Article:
Overcoming the ServiceNow skills drought

ServiceNow skills drought landscape | Scarce IT Services

As a client or partner of ServiceNow, you will no doubt have encountered difficulties finding the right ServiceNow skills to meet your project or support needs. As ServiceNow continues to dominate the ITSM marketplace we find ourselves facing a skills shortage brought about by an unprecedented spike in demand for skilled resources needed to fulfil new implementations.

As a founder and Director of a Scarce IT Services a ServiceNow services partner, I have focused my efforts on finding solutions to this challenge for both clients and partners.  I have found two articles, both from highly respected sources, that paint different perspectives on overcoming the challenges.

The first article The ServiceNow Skills Shortage… What is the Answer? by Sarah Weeks (founder of Momentum Consultancy Group) highlights the challenges in recruiting senior ServiceNow professionals for UK organisations. The article addresses the difficulties organisations face in attracting and retaining skilled resources and recognises a trend in aspirations for home or remote working and flexibility. Sarah proposes some credible alternatives, particularly the talent pools that lie off shore. By leveraging the accessibility of the ServiceNow cloud based platform, organisations can expand their search to embrace the global talent pool.

ServiceNow skills drought trees | Scarce IT Services

 

The second article Filling the ServiceNow Skills Gap written by Lewis Martin (Head of Service Design Practice for Mozaic Services) similarly recognises the scarcity of experienced ServiceNow resources.

Lewis links the trend towards flexible and home working to the shortage in supply, as senior ServiceNow resources become more aware of their worth in the marketplace, however he presents an alternate approach which involves training new and cross-skilling existing technical resources onto the platform, combined with educating organisations to recognise the part that lesser experienced resources can play in achieving their desired outcomes.

Drawing on the two articles and from my own experience in developing resource on demand, managed delivery and 24×7 support services for clients and partners of ServiceNow, I believe these are the three things you as a client or partner must consider when developing your ServiceNow resourcing strategy.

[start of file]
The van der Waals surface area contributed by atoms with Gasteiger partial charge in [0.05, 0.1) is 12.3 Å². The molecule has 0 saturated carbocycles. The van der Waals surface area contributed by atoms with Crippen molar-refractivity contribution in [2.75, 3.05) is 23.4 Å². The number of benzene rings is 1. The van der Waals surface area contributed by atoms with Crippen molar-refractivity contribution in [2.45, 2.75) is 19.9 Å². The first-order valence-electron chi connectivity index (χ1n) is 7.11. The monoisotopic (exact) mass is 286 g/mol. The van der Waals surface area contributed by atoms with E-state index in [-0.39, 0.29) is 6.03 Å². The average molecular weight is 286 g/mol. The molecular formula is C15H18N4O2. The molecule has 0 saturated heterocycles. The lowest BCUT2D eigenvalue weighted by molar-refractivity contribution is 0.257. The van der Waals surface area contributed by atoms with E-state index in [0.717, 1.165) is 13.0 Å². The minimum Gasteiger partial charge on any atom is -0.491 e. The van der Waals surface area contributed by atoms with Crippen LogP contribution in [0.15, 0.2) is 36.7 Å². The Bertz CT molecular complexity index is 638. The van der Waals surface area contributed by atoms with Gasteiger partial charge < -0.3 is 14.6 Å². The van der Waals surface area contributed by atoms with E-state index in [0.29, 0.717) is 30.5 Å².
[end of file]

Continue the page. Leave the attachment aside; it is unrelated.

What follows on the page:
• Think Global – consider using experienced ServiceNow professionals based outside of the UK; if utilised correctly they present a credible alternative for your resourcing needs.

 

  • Challenge stereotypes – a ServiceNow instance can be accessed from anywhere in the world, so challenge whether an on-site presence is necessary for every requirement.

 

  • Consider managed services – combine off-shore delivery with on-shore management to deliver a fully cost optimised, high quality project or support service.

 

The rapid adoption of ServiceNow far exceeds the market’s capacity to train new consultants and whilst the market continues to demand only the most experienced, training and cross-skilling alone whilst a noble aspiration is not a sustainable strategy.  Training can often be the enabler to a career change, meaning the next partner or customer becomes the beneficiary of your investment.  In a supply led market, retention is a major factor.

Scarce IT Services complements all existing options, offering a variety of resourcing solutions for partners and customers alike that leverage the global talent pool through a robust governance framework, delivering on-shore quality for an off-shore price.    If you are struggling to resource your next project or support team, please don’t hesitate to contact me to see how we can help you overcome the ServiceNow skills shortage.

 

My name is Mike Heywood and I am founder and director of Scarce IT Services, a ServiceNow services partner providing remote based services and resourcing solutions for partners and clients of ServiceNow. Feel free to reach out to me on Twitter @SCARCe_ITSM or LinkedIn